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Cuts to Shamokin Police Force are Likely

SHAMOKIN — Starting in 2014 the police force in Shamokin may have to do more with less.

According to the police chief, the city is facing a budget shortfall, and is planning to lay off several officers.

The potential cuts, are being blamed on poorly managed finances in the city.

The city of Shamokin has seen its fair share of crime in the recent past. In fact, police chief Ed Griffiths believes his is the busiest department in the County, responding to more than 6,000 calls so far this year.

Even as Shamokin faces problems with heroin and everyday incidents where officers are needed. The police department faces possible cuts that could leave it with about half the officers it has now.

“It’s going to put the residents in jeopardy, officer safety issue, hope something can be worked out so we can retain these guys,” said Chief Ed Griffiths, Shamokin Police.

City leaders are expected to make the final decision Monday, but with a budget deficit estimated at around $600,000, Chief Griffiths is not sure how the department would handle such substantial cuts.

“Council and mayor are going to have to decide, at this situation right now there’s no way I can provide 24 hour police protection,” said Chief Griffiths.

The chief puts the blame mostly on Steve Bartos, Shamokin’s city clerk, saying he mismanaged city money. Bartos would not return our call for comment.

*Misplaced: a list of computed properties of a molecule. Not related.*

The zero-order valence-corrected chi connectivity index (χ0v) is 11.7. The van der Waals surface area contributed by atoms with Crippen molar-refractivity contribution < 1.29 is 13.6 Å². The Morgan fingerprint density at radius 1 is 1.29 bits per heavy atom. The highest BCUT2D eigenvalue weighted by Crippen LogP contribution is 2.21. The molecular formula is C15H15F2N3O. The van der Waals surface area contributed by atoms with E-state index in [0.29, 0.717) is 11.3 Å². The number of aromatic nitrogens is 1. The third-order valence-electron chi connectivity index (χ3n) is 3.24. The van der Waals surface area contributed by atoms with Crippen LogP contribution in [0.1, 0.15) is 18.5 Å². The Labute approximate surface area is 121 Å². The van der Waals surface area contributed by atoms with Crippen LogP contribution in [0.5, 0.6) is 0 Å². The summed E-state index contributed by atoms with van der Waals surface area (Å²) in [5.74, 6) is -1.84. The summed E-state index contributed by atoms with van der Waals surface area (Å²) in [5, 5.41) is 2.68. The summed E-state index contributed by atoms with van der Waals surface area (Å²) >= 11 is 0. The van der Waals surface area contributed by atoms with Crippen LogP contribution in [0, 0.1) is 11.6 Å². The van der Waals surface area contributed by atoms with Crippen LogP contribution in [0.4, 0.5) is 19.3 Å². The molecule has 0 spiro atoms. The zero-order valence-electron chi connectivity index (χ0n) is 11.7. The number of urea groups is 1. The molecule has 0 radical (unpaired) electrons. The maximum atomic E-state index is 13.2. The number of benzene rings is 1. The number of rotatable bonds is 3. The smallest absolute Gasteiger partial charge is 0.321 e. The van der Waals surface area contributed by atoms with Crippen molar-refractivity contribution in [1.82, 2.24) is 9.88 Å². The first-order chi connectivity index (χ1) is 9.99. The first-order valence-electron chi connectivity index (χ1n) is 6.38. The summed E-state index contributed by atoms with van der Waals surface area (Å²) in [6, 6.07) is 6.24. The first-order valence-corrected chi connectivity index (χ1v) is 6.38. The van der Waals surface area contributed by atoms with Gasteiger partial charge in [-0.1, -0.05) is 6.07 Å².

For people who live and work in the city, the possibility of losing as many as six officers does not exactly come as a comfort.

“What’s happening in town now is a scary proposition, you take six police away from that you’ll have public safety issues all over the place. There are other ways they can save money,” said Tom Kearns of Shamokin.

“I do not agree with the police force cuts, they’re wonderful workers, they help out with everything,” said Carol Raybuck of Irish Valley.

Newswatch 16 did speak with the incoming mayor of Shamokin who said as of right now, four officers are on the chopping block, along with two parking meter clerks, a secretary and a public works employee.

The budget vote is expected to take place Monday.


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